The Coming Week’s Daf Yomi by Rabbi Adin Steinsaltz
This essay is based upon the insights and chidushim (original ideas) of Talmudic scholar Rabbi Adin Steinsaltz, as published in the Hebrew version of the Steinsaltz Edition of the Talmud.
This month’s Steinsaltz Daf Yomi is sponsored by Dr. and Mrs. Alan Harris, The Lewy Family Foundation, and Marilyn and Edward Kaplan
The Mishnah on our daf teaches about situations where newborn children are inadvertently switched and we do not know which child belongs to which mother. For example, if the child of a kohen was mixed up with the child of his wife’s maidservant, the Mishnah teaches that both children can eat terumah (either as the child of the kohen or as the property of the kohen), and neither can come into contact with a dead body (since we cannot know which one is really the kohen and which one is not.)
In clarifying the rules of a kohen and his servants, the Gemara relates a disagreement between Rabbi Yehuda and Rabbi Yossi. Rabbi Yehuda insists that such a person can only receive terumah in the granary if he is accompanying his master, the kohen. Rabbi Yossi allows the servant to receive terumah on his own, with the argument that he is deserving of the terumah, either on his own merit as a kohen, or else because he is owned by a kohen. The Gemara explains that this disagreement is based on different practices that existed in each of their communities. In Rabbi Yehuda’s community, receiving terumah was considered tantamount to proof that the recipient was a kohen; in Rabbi Yossi’s community, it was not considered proof.
Rabbi Elazar bar Tzadok then relates that this difference almost led to a servant being accepted as a kohen. As explained by the Gemara, while in Rabbi Yossi’s community he saw someone receiving terumah. Upon testifying to this fact in Rabbi Yehuda’s community, the man was almost accepted as a kohen.
The Gemara is certain that ultimately no mistake had been made, arguing that “if no error can ensue from the activities of the animal of a tzaddik, certainly the actions of an actual tzaddik cannot lead to error.” The source for this concept is a story that appears in Chullin (7a) where Pinchas ben Yair‘s donkey refuses to eat food that had not been properly tithed. Although Rabbeinu Tam also extends this idea to other areas of halakha (as in our case), Tosafot on our page erase the discussion of this idea, arguing that it only applies to eating forbidden food, and not to other possible errors.
We have already learned the concept of havchanah – the requirement that a woman whose marriage ends must wait at least three months before marrying another man. The purpose of this rule is to ensure that, if the woman becomes pregnant during this period, we know who the father of the child is.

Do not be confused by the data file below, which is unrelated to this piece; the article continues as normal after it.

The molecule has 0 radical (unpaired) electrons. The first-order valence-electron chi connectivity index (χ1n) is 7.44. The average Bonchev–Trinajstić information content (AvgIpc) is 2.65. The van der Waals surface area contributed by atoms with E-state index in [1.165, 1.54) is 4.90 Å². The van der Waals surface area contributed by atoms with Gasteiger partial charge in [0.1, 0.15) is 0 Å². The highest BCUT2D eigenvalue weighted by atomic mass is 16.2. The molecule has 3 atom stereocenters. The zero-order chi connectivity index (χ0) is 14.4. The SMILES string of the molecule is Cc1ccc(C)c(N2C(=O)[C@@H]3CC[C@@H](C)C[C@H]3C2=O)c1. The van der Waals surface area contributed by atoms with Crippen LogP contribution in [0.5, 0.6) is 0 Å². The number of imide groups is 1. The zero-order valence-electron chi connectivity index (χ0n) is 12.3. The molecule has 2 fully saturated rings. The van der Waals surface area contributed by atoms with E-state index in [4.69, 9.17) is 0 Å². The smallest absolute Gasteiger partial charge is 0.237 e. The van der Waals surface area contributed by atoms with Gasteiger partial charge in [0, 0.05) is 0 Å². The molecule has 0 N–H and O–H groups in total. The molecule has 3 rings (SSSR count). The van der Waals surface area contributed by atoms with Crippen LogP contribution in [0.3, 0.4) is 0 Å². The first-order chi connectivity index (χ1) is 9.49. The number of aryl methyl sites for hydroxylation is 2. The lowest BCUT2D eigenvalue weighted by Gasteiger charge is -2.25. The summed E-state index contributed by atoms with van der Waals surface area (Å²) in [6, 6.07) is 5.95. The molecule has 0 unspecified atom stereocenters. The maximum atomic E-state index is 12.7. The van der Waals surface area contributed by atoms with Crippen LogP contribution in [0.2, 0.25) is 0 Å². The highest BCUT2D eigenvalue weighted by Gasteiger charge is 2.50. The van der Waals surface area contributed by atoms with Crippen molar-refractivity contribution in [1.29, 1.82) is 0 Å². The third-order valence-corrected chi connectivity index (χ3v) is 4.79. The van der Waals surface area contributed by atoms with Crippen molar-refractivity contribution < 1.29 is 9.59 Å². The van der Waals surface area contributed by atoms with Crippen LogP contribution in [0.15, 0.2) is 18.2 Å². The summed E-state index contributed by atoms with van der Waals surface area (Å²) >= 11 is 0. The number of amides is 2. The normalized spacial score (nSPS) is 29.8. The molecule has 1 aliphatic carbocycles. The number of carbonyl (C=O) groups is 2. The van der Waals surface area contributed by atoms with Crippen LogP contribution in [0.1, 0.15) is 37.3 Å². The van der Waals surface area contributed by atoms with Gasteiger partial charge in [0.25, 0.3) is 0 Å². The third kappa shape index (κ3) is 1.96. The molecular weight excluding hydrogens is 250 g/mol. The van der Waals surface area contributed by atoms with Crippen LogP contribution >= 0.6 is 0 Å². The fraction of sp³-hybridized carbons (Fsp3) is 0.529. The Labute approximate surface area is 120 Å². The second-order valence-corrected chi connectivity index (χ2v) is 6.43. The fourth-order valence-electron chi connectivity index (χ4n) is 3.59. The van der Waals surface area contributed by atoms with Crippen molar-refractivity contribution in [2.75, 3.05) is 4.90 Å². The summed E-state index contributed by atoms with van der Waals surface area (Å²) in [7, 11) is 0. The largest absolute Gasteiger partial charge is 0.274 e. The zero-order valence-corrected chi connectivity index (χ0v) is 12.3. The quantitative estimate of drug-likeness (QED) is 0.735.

What if the woman does not wait the required period, and is pregnant with a child whose father is one of two people? The Mishnah on our daf relates to this question in a number of different settings, e.g. with regards to questions of yibum (levirate marriage), if one was a kohen and the other an ordinary Jew, and if they were both kohanim.
In the Gemara, Shmuel is quoted as teaching that in another case where there is lack of clarity with regard to the identity of the father, i.e. when we know that one man stepped out from among a group of kohanim and engaged in relations with a woman, we consider the child a shtuki (of unknown fatherhood). The Gemara explains that we do not consider him a kohen – even though we are certain that his father was a kohen. The source presented by the Gemara for this is the passage in Bamidbar (25:13) which teaches that the covenant of priesthood goes from father to son. When we do not know who the father is, the son cannot claim that family heritage.
In truth, the child only loses the benefits of being a kohen; he will still be obligated to keep all of the restrictions of the priesthood, for in essence this is a knas – a penalty imposed by the Sages to discourage sexual relationships outside the framework of marriage.
The term shtuki in the Gemara is ordinarily used to refer to a child whose parentage is unclear, even to his mother. In such cases he is treated as a safek (possible) mamzer and thus not allowed to marry ordinary Jews. Our case is unique in that even as we are unsure about who the child’s father is, we are certain that he is a kohen.
Up until this point, Masechet Yevamot has focused on the rules and regulations of the commandment of yibum – levirate marriage. With the twelfth perek that begins on our daf, the focus of the Gemara shifts to the other end of the spectrum – the mitzvah of chalitzah (see Devarim 25:7-10) that will end the relationship of the widow with her first husband’s family, allowing her to marry whomever she pleases. The pesukim describe the procedure in some detail, although the Gemara clarifies the specifics. For example, when the Torah commands that this procedure take place before the zekaynim – the elders – to whom is it referring? How many need there be? Where should it take place?